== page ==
Current statistics estimate 14% of adolescents in the United States are overweight. This figure has nearly tripled in the last 20 years. Knowing statistics, however, is not the same as living it. For me, there is a much more personal story to tell. I've struggled with obesity my whole life and know first hand the mental and physical impacts--especially in a culture where the media tells our young women every day their value depends on the way they look. About ten years ago, at my top weight of 302 pounds, I made the decision to have gastric bypass surgery. I lost over a hundred pounds and have kept my weight fairly stable since. However, despite all the spin and yoga classes (and there were five last week alone), I’m still not skinny. But I can take spin classes and yoga classes and I can hike and snowshoe and walk through the streets of NY without gasping for breath. The surgery was a positive experience for me, but it wasn't a magic wand. I will always struggle with weight and body image issues. And now, writing and sharing SKINNY has suddenly put all those deep, closely guarded issues into a brillant, and very public, spotlight.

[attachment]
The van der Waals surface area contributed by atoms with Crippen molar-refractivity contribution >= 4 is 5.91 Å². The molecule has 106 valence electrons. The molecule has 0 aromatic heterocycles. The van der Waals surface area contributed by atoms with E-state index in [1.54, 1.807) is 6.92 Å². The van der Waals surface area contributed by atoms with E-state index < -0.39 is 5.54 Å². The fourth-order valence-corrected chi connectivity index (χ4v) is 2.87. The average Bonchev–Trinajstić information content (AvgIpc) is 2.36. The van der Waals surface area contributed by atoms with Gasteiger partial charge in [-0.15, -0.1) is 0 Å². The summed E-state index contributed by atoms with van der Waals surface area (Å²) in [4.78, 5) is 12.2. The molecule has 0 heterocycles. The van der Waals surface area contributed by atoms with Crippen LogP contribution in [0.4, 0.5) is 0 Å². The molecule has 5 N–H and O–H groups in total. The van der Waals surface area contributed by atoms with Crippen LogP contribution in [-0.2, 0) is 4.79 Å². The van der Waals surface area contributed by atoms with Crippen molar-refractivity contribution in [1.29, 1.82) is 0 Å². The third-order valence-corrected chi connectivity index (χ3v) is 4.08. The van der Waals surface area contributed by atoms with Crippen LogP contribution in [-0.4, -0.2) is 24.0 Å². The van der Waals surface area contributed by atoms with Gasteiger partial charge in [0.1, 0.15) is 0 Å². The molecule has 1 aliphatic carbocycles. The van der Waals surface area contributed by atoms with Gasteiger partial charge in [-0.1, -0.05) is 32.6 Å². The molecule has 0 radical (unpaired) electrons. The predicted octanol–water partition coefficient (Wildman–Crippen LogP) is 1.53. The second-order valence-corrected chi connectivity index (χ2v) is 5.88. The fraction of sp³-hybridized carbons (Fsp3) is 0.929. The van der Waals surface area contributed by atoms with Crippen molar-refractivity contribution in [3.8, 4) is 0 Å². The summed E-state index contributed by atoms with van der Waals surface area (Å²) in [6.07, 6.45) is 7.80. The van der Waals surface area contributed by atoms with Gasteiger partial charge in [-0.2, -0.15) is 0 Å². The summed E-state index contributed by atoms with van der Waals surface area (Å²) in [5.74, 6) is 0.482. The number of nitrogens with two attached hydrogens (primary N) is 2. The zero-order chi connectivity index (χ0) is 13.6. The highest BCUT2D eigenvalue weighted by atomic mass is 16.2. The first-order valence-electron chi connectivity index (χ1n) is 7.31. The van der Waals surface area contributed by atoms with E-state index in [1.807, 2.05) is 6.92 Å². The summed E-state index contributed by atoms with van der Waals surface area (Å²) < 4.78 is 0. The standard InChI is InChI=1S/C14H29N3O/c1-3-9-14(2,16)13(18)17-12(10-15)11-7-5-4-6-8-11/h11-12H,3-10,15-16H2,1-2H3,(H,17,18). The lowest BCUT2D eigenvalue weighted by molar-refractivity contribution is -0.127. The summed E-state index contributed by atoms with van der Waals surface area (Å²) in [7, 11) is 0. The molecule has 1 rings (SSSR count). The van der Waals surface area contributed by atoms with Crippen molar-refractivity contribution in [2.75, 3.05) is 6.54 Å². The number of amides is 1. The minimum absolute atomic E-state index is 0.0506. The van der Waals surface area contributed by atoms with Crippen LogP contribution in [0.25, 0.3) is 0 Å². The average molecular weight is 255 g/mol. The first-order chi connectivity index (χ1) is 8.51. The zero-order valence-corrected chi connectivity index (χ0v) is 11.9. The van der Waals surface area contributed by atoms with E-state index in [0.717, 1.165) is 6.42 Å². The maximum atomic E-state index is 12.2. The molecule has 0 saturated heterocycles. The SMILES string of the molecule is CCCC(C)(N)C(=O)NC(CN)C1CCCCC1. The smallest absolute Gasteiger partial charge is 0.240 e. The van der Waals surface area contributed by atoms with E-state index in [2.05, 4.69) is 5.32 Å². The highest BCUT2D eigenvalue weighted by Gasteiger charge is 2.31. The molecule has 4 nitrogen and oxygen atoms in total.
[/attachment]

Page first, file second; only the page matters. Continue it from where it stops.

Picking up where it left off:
Hopefully, the story of SKINNY will find its way to inspire others with that battle, too. But I also hope it connects to any reader who wrestles with negative thoughts. Maybe those thoughts are saying "you're too stupid" or "too poor" or "too tall" or "too ugly." I just want to whisper in their ear, "Don't believe it. You are so much more."

Hearing how complete strangers connected with the story of SKINNY during my visit to New York was inspirational as a writer at the deepest level. After all, isn't that what we are all hoping to do? Connect? But those seeds of inspiration for writing, and hopefully what ultimately inspires readers, means risk. We have to challenge ourselves to give our characters our deepest held private emotions and then trust it'll be okay.

And that is inspirational.

My editor, Aimee Friedman, and my agent, Sarah Davies


Donna, thank you for sharing that. Ironically, I was just about to go do my "Jane Fonda" workout, eventhough I don't want to. But I reasoned that it's the only workout that's going to help me get back into the shape that I want to be in, i.e. skinny.

I, too, have shared my high school body image nightmare with teens, but in essay form in Chicken Soup for the Soul. However, I was already skinny at 15; I just didn't realize it. (I only weighed 125 pounds and I was 5'2''). But I still thought I was fat. So at 16, I found myself bulimic. And this lasted until I graduated high school. I got the body I wanted, but I didn't realize the price I could have paid.